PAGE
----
I was on a panel yesterday at the Margaret Thatcher Conference on Liberty organised by the Centre for Policy Studies to discuss whether "the other side has won" and, if it had, whether "liberty and popular capitalism" could "fight back".
My fellow panellists were John Howard, the former Prime Minister of Australia, and Jason Kenney, a Minister in the current Canadian government, and they were both fairly optimistic, not least because of the electoral successes of their respective political parties.
I was less sanguine. As I've written in my Spectator column this week, I'm concerned that the enemies of the free enterprise system are gaining the upper hand. In part, this is due to the global financial crisis of 2007-08. Curiously, it had almost no impact on the 2009 European elections, as I wrote about here, but its aftershocks did have an impact on last month's elections, with populist, Right-wing parties doing well in Britain and France and radical, Left-wing parties doing well in Europe's crisis-hit southern states. Anti-capitalists at both ends of the political spectrum have succeeded in popularising the idea that the free flow of capital and labour causes an unacceptable level of social upheaval. In particular, it leads to ever-increasing inequality, with the top one per cent amassing more and more wealth as the remaining 99 per cent struggle to make ends meet. (To read more, click here.)
At the age of 17, after failing all my O-levels, my father suggested I spend some time on a kibbutz. One of the reasons I had done so badly was because I'd spent the previous three years in a permanent haze of marijuana smoke and I think my father was canny enough to realise that, in Israel, with its heavily guarded borders, illegal drugs would be harder to come by.
Or perhaps he just thought it would be good for me to get away from my rather unsavoury group of friends. At any rate, it turned out to be a masterstroke. Israel was the making of me.
Not smoking the wacky backy was a big help. My brain had been frozen in a state of adolescent befuddlement and, as the fog began to clear, I experienced a kind of awakening. I found myself becoming passionately interested in politics and read the Jerusalem Post every morning from cover to cover.
I moved between different kibbutzes - Ein Gedi, Degania Alef, Misgav Am - and quickly began to learn the history of Israel. I remember working on the date groves in Degania Alef and hearing about the Yom Kippur War from my supervisor. He described the dogfights he'd witnessed right above where we were standing. I also remember hurrying into a bomb shelter in Misgav Am as Katyusha rockets were fired over the border from Lebanon.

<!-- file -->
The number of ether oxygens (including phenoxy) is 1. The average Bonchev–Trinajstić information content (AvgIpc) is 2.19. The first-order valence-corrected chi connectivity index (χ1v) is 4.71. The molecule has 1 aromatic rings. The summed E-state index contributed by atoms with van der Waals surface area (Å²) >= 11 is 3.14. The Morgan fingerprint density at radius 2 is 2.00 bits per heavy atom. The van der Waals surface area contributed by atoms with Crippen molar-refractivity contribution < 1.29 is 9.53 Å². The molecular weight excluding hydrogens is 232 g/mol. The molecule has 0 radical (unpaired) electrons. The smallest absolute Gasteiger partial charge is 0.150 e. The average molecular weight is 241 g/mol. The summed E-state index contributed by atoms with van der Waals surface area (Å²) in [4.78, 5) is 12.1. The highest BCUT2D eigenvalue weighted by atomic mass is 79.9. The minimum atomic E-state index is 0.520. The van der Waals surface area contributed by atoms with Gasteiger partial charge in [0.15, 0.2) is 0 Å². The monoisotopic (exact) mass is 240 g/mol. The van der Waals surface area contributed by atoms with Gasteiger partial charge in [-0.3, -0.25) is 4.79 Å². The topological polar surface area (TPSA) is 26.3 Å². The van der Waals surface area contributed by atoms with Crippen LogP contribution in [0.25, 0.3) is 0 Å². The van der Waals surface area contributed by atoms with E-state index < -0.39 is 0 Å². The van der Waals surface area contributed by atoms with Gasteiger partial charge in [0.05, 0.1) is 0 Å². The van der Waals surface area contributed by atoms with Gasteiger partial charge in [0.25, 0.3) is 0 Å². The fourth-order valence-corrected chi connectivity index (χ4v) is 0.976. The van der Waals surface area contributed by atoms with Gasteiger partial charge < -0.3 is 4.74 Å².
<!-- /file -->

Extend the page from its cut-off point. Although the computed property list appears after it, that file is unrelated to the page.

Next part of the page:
I don't know whether it was my age or the fact that my mind had finally been "switched on", but I fell in love with Israel. I loved the fact that it had the first female Prime Minister long before Margaret Thatcher, that it had no qualms about gays and lesbians serving in the military, that it had a free press in spite of being on a permanent war footing. I was captivated by the idea of a small state doing its best to remain true to its democratic values while being surrounded by enemies. (To read more, click here.)
As you’re reading this, I will still be recovering from the dinner I’m due to attend this week to celebrate the 40th anniversary of the Centre for Policy Studies, the think tank founded by Sir Keith Joseph and Margaret Thatcher. Earlier the same day, I’m due to appear on a panel with various conservative grandees to discuss whether the other side has won. Classical liberals emerged victorious from the battle of ideas in the 1980s, thanks in part to the work of the CPS, but it’s beginning to look as though we’ll have to have the same arguments all over again.
One reason for concern is the hard left turn taken by the Labour Party. It has often been said that Thatcher’s greatest victory was converting her socialist opponents to economic liberalism. The arguments that she and others made in favour of free enterprise, deregulation and lower taxes were accepted by Tony Blair and -- more grudgingly -- by his successor.
The same cannot be said of Ed Miliband. As the date of the election draws near, it’s becoming clear that he rejects this consensus. He plans to resuscitate price controls, confiscate undeveloped land and impose a swinging property tax. He’s even started to talk about re-nationalising the railways. (To read more, click here.)